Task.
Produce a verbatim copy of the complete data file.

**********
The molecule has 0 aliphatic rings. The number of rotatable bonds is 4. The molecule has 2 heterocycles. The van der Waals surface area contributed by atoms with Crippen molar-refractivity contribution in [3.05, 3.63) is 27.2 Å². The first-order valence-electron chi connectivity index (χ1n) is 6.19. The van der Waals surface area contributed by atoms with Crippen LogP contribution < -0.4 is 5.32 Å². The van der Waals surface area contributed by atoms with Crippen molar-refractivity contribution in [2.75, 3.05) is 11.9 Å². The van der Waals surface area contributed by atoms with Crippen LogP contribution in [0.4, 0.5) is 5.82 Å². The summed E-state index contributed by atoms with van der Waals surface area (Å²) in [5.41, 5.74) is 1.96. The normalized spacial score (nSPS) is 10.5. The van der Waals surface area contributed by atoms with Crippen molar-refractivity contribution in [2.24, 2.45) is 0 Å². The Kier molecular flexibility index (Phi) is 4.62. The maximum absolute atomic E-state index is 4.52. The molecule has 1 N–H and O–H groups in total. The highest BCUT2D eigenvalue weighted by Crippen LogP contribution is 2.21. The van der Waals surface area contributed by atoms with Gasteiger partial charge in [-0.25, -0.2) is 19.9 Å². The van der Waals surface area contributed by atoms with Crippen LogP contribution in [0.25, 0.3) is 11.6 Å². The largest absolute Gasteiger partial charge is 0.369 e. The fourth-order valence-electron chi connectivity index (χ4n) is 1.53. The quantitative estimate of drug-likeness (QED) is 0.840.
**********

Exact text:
The molecule has 0 aliphatic rings. The number of rotatable bonds is 4. The molecule has 2 heterocycles. The van der Waals surface area contributed by atoms with Crippen molar-refractivity contribution in [3.05, 3.63) is 27.2 Å². The first-order valence-electron chi connectivity index (χ1n) is 6.19. The van der Waals surface area contributed by atoms with Crippen LogP contribution < -0.4 is 5.32 Å². The van der Waals surface area contributed by atoms with Crippen molar-refractivity contribution in [2.75, 3.05) is 11.9 Å². The van der Waals surface area contributed by atoms with Crippen LogP contribution in [0.4, 0.5) is 5.82 Å². The summed E-state index contributed by atoms with van der Waals surface area (Å²) in [5.41, 5.74) is 1.96. The normalized spacial score (nSPS) is 10.5. The van der Waals surface area contributed by atoms with Crippen molar-refractivity contribution in [2.24, 2.45) is 0 Å². The Kier molecular flexibility index (Phi) is 4.62. The maximum absolute atomic E-state index is 4.52. The molecule has 1 N–H and O–H groups in total. The highest BCUT2D eigenvalue weighted by Crippen LogP contribution is 2.21. The van der Waals surface area contributed by atoms with Gasteiger partial charge in [-0.25, -0.2) is 19.9 Å². The van der Waals surface area contributed by atoms with Crippen LogP contribution in [0.25, 0.3) is 11.6 Å². The largest absolute Gasteiger partial charge is 0.369 e. The fourth-order valence-electron chi connectivity index (χ4n) is 1.53. The quantitative estimate of drug-likeness (QED) is 0.840.